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In a globalized business environment, competitors cooperate for competitiveness / submitted by Thomas Gerner, BSc
Weitere Titel
In einem globalisierten Geschäftsumfeld kooperieren Wettbewerber für Wettbewerbsfähigkeit
AutorInnenGerner, Thomas
Beurteiler / BeurteilerinGattringer, Regina
ErschienenLinz, 2018
Umfang126 Blätter : Illustrationen
HochschulschriftUniversität Linz, Masterarbeit, 2018
Abweichender Titel laut Übersetzung der Verfasserin/des Verfassers
Schlagwörter (GND)Strategisches Management / Wettbewerb / Globalisierung
URNurn:nbn:at:at-ubl:1-22337 Persistent Identifier (URN)
 Das Werk ist gemäß den "Hinweisen für BenützerInnen" verfügbar
In a globalized business environment, competitors cooperate for competitiveness [2.63 mb]
Zusammenfassung (Englisch)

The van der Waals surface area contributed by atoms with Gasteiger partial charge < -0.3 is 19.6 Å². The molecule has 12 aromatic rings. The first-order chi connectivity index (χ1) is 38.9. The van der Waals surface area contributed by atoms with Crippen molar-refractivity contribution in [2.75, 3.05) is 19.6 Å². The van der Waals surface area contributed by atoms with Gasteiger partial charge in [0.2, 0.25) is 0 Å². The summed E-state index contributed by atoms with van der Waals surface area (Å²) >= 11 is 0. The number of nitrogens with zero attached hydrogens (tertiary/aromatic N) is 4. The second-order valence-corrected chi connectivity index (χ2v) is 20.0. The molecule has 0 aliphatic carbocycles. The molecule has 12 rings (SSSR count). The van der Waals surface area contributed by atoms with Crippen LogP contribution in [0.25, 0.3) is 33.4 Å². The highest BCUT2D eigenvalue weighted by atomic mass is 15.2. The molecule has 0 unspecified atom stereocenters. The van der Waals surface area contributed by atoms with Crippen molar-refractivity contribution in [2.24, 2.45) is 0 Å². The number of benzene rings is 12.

As a result of an increasing amount of research literature available in the field of coopetition (Bengtsson et al., 2016, p. 4), the primary intention to craft this Masters Thesis is to provide meaningful data to the interested reader. The scientific work is intended as traditional literature review, which means that it is a theoretical desk research. The term coopetition was initially established in the 1980s and was then brought to conventional business in the 1990s by the researchers Brandenburger and Nalebuff (1996). Coopetition is a blend of cooperation and competition, which is simultaneously applied in business practice among competitors. In traditional business view, both concepts are perceived as opposing entities (Chen, 2008). However, this perspective has been changed since the uprising of the overall concept of coopetition. From a normative standpoint, coopetition helps firms to achieve superior performance and this Masters Thesis is summing up current research findings with this regard. According to current research, the concept of coopetition is segmented into the intra-, inter- and network-level of coopetition, wherein the inter-firm and network level is subject to extensive research (Dahl et al., 2016). In the first place, simultaneous cooperation and competition have been researched from distinctive theoretical standpoints. The most common underlying theories, which have been applied to coopetition are, for instance, the game theory, the resource-based view, the network approach, the transaction cost economics and the resource dependence theory (Bengtsson & Kock, 2014, p. 180). The Masters Thesis includes theoretical approaches to investigate the antecedents, behaviors and potential outcomes for firms engaged in coopetitive relationships. Furthermore, a multilevel model is included to advance coopetition research by taking into account actors and activities as units of analysis. The actors and activities are then integrated and analyzed along with its drivers, processes, and outcomes (Bengtsson & Raza-Ullah, 2016, p. 33). The provided theoretical background allows for the investigation of coopetition in globalized and dynamic business environments. In order to deal with global coopetitive relationships, multinational corporations (MNC) and global alliances are provided with applicable situational recommendations which have been developed by Luo (2007). The situational recommendations considering the intensity and diversity of global coopetition. The intensity of coopetition refers to the degree of competition and cooperation, while the diversity of coopetition covers the geographical breadth and number of engaged coopetitive relationships. This Masters Thesis further states mechanisms for the management of tensions as well as current findings from the coopetition strategy realm, which is contemporarily researched from the strategy-as-practice perspective (Dahl et al., 2016; Lundgren-Henriksson & Kock, 2016a). With regard to the management of tensions, it is argued that cooperating competitors either have to separate or integrate identified critical activities and resources to ensure effective management (Fernandez et al., 2014; Seran et al., 2016). The key aspect of this scientific work is an investigation of the implications of coopetition on competitiveness. In order to categorize empirical research papers related to competitiveness implications of coopetition, Bengtsson and Raza-Ullahs (2016) classification has been applied. The researchers distinguish outcomes of coopetition into knowledge, innovation and firm performance. According to current research results, it is still not clear whether or not coopetition increases competitiveness. However, several research studies supporting the hypothesis that coopetitive arrangements have positive effects on competitiveness in terms of knowledge, innovation and firm performance. For example, the researchers Kumar and Dutta (2017), Huang and Yu (2011) and Kostopoulos et al. (2011) have revealed that coopetition has positive effects on competitiveness, whereas quantitative research studies from Kang and Kang (2010) and Nieto and Santamaria (2007) have identified otherwise. As a result, there are still more empirical research efforts required to answer that research issue.

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